• A Queer History of the United States for Young People, by Michael Bronski; adapted by Richie Chevat  

Upper Grades (Grades 9–12)

  • All Boys Aren’t Blue, by George M. Johnson
  • Felix Ever After, by Kacen Callender
  • Last Night at the Telegraph Club, by Malinda Lo
  • Songs of Irie, by Asha Ashanti Bromfield
  • Stonewall: Breaking Out in the Fight for Gay Rights, by Ann Bausum 
Image of two students reading.

You can check out our full Pride Month Reading List on our website for even more great recommendations! These books, and many others, can be found on Sora, our Citywide Digital Library, which provides free access to thousands of digital e-books and audiobooks for our students! During Pride Month, you can also check out these collections on Sora for more recommendations:


Missed our previous books of the week?

Check out all of our past recommendations in the Books of the Week Archive!


SPOTLIGHT ON OUR SCHOOLS

As we start to wrap up the 2023–24 school year, we're taking a look back at some of this year's outstanding Prom Looks!  Check out the following photos to see how the Class of 2024 showed up and SHOWED OUT during prom season!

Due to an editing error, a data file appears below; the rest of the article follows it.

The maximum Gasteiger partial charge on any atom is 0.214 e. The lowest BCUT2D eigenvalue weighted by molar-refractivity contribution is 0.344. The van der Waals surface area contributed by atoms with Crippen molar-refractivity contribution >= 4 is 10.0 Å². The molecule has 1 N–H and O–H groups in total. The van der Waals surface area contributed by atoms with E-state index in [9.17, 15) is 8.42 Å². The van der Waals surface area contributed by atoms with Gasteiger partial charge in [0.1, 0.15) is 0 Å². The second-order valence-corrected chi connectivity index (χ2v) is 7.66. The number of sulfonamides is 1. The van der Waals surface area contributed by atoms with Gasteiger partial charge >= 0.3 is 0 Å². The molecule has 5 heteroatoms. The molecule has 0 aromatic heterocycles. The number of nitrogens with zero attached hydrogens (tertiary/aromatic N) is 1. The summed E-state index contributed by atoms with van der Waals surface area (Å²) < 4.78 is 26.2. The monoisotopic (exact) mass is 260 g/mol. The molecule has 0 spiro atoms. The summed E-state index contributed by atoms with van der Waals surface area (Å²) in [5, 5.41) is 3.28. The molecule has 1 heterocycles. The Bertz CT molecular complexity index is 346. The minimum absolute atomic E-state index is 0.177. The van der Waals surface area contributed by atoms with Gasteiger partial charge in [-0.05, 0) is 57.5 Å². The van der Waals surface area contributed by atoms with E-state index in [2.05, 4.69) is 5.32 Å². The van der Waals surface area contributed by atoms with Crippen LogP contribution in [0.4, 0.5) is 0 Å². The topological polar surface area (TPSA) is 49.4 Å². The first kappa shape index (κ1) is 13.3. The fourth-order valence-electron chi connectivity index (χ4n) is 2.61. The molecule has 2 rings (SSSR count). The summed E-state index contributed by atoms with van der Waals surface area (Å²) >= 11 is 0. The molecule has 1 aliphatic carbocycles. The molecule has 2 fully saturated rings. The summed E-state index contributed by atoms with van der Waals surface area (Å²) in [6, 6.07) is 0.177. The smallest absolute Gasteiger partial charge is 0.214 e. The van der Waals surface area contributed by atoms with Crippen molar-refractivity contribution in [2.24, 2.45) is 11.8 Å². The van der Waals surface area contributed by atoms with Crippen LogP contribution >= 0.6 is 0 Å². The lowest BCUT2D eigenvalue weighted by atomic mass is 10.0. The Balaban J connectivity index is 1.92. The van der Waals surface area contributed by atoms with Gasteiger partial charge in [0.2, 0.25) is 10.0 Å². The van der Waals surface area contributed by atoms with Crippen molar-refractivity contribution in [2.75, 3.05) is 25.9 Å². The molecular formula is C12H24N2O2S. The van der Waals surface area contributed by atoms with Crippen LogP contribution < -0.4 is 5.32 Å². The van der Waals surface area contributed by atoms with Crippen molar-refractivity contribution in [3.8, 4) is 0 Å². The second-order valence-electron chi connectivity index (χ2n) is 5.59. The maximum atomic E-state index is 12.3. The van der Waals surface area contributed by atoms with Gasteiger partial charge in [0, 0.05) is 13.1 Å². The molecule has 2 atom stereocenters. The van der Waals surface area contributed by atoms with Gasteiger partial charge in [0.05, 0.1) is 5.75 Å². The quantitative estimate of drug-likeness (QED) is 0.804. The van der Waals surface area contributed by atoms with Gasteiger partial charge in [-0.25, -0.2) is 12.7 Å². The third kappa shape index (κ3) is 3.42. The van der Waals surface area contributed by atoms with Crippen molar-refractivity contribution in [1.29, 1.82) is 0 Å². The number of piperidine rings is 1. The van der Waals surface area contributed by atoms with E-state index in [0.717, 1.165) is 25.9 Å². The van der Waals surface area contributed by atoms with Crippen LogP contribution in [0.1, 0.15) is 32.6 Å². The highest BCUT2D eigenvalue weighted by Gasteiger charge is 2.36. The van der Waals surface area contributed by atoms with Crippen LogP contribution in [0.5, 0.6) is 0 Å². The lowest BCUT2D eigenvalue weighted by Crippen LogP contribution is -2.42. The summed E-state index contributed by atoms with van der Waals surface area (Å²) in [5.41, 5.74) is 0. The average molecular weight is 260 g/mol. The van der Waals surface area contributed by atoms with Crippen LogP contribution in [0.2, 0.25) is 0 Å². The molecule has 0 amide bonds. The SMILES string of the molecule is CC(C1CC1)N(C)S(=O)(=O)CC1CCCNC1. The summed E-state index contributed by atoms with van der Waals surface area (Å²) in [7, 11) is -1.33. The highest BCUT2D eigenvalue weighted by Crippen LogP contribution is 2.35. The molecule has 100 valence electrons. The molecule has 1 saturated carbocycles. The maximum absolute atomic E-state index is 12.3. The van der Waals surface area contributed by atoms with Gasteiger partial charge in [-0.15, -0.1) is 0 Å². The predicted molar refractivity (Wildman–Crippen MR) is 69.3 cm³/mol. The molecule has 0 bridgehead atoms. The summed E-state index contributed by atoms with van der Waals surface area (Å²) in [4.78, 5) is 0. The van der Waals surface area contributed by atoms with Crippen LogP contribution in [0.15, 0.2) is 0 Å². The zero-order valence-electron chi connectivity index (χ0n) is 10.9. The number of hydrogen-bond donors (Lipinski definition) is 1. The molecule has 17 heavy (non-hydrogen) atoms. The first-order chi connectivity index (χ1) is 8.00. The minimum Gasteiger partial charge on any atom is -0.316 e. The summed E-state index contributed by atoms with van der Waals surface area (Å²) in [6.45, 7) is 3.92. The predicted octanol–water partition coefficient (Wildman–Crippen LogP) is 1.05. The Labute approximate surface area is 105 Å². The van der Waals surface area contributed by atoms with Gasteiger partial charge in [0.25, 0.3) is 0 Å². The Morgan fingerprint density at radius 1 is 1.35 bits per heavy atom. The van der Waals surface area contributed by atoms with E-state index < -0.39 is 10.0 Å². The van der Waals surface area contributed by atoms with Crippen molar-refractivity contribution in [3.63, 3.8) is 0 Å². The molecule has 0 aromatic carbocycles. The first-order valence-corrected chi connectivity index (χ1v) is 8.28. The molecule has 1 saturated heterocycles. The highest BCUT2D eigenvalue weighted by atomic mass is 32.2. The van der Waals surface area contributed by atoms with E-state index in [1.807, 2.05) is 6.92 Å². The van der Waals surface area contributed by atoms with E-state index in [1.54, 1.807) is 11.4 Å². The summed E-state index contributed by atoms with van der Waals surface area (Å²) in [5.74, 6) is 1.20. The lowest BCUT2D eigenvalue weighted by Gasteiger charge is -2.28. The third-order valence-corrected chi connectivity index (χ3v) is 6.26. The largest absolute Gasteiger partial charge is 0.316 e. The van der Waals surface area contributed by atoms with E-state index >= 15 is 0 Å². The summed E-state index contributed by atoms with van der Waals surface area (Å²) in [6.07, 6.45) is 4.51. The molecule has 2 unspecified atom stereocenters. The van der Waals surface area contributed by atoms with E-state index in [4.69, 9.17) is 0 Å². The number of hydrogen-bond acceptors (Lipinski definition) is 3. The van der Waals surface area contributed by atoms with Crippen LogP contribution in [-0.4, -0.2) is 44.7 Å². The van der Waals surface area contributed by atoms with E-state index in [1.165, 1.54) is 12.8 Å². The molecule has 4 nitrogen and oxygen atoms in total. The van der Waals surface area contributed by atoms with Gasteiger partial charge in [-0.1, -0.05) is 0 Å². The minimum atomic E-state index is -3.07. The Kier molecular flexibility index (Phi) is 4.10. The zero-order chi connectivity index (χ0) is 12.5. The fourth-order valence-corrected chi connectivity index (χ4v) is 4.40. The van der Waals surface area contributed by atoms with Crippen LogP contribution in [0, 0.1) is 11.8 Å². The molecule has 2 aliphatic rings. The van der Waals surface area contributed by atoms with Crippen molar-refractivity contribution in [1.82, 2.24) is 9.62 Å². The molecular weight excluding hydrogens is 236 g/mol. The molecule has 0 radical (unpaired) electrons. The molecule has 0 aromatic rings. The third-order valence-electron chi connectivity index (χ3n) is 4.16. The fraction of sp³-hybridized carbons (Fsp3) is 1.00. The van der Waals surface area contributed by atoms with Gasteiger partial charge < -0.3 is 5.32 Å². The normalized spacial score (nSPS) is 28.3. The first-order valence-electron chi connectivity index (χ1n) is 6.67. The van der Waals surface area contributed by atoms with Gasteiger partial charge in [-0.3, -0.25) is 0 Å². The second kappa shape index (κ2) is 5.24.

1 / 8
2 / 8
3 / 8
4 / 8
5 / 8
6 / 8
7 / 8
8 / 8

A young man and woman dressed in formal attire and taking a selfie.
Three high school seniors, two young men and one young woman, standing in a row and smiling while wearing formal outfits. One student is wearing a masquerade mask.
Two prom couples, posing around a garden bench. Two young men are flanking two seated young women.
Two young men playing chess while in the middle of a formal gathering inside of a boat.
Two young men dressed in formal attire featuring dark velvets and lavenders.
Three students standing outside the entrance to a hotel ballroom with formal attire on.
Four young women in formal prom attire sitting down on gold-rimmed stairway.
Group photo featuring students dressed in formal outfits at a prom

Six men, the Emancipation Day Band, in the year 1900. They are carry instruments, wearing suits and hats, and in front of an American flag.

Celebrating Pride Month graphic with rainbow illustrations.

Celebrating Caribbean American Heritage Month graphic with floral illustrations in bright colors.

Prepare for Remote Learning

In the event that public school buildings must close due to an emergency, students will participate in remote learning at home. Make sure your family is ready by visiting our Digital Learning webpage for helpful resources and information. You can also find answers to frequently asked questions below: